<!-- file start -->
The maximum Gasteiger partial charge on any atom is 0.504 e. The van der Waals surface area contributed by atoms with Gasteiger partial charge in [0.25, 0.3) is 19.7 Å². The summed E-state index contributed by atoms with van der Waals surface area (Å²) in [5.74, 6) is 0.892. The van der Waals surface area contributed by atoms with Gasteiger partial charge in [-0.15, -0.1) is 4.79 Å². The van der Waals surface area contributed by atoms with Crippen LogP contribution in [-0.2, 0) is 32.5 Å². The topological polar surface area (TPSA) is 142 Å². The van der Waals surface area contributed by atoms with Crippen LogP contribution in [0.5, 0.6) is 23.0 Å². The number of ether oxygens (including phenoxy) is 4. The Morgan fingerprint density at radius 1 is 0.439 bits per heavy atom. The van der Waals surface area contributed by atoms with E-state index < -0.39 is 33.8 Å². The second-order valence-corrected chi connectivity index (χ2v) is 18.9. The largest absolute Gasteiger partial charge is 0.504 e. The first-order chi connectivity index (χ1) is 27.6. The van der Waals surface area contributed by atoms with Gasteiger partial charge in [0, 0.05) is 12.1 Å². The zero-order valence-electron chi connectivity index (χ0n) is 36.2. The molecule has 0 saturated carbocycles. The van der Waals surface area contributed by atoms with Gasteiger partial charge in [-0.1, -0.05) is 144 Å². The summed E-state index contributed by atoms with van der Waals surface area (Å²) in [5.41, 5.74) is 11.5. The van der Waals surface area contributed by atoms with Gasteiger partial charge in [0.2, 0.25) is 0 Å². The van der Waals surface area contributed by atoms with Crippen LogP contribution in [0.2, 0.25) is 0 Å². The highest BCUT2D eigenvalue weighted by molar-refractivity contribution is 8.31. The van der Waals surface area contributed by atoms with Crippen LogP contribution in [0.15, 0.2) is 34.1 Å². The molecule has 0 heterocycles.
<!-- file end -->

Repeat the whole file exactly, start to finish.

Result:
The maximum Gasteiger partial charge on any atom is 0.504 e. The van der Waals surface area contributed by atoms with Gasteiger partial charge in [0.25, 0.3) is 19.7 Å². The summed E-state index contributed by atoms with van der Waals surface area (Å²) in [5.74, 6) is 0.892. The van der Waals surface area contributed by atoms with Gasteiger partial charge in [-0.15, -0.1) is 4.79 Å². The van der Waals surface area contributed by atoms with Crippen LogP contribution in [-0.2, 0) is 32.5 Å². The topological polar surface area (TPSA) is 142 Å². The van der Waals surface area contributed by atoms with Crippen LogP contribution in [0.5, 0.6) is 23.0 Å². The number of ether oxygens (including phenoxy) is 4. The Morgan fingerprint density at radius 1 is 0.439 bits per heavy atom. The van der Waals surface area contributed by atoms with E-state index < -0.39 is 33.8 Å². The second-order valence-corrected chi connectivity index (χ2v) is 18.9. The largest absolute Gasteiger partial charge is 0.504 e. The first-order chi connectivity index (χ1) is 27.6. The van der Waals surface area contributed by atoms with Gasteiger partial charge in [0, 0.05) is 12.1 Å². The zero-order valence-electron chi connectivity index (χ0n) is 36.2. The molecule has 0 saturated carbocycles. The van der Waals surface area contributed by atoms with Gasteiger partial charge in [-0.1, -0.05) is 144 Å². The summed E-state index contributed by atoms with van der Waals surface area (Å²) in [5.41, 5.74) is 11.5. The van der Waals surface area contributed by atoms with Gasteiger partial charge in [0.2, 0.25) is 0 Å². The van der Waals surface area contributed by atoms with Crippen LogP contribution in [0.2, 0.25) is 0 Å². The highest BCUT2D eigenvalue weighted by molar-refractivity contribution is 8.31. The van der Waals surface area contributed by atoms with Crippen LogP contribution in [0.15, 0.2) is 34.1 Å². The molecule has 0 heterocycles.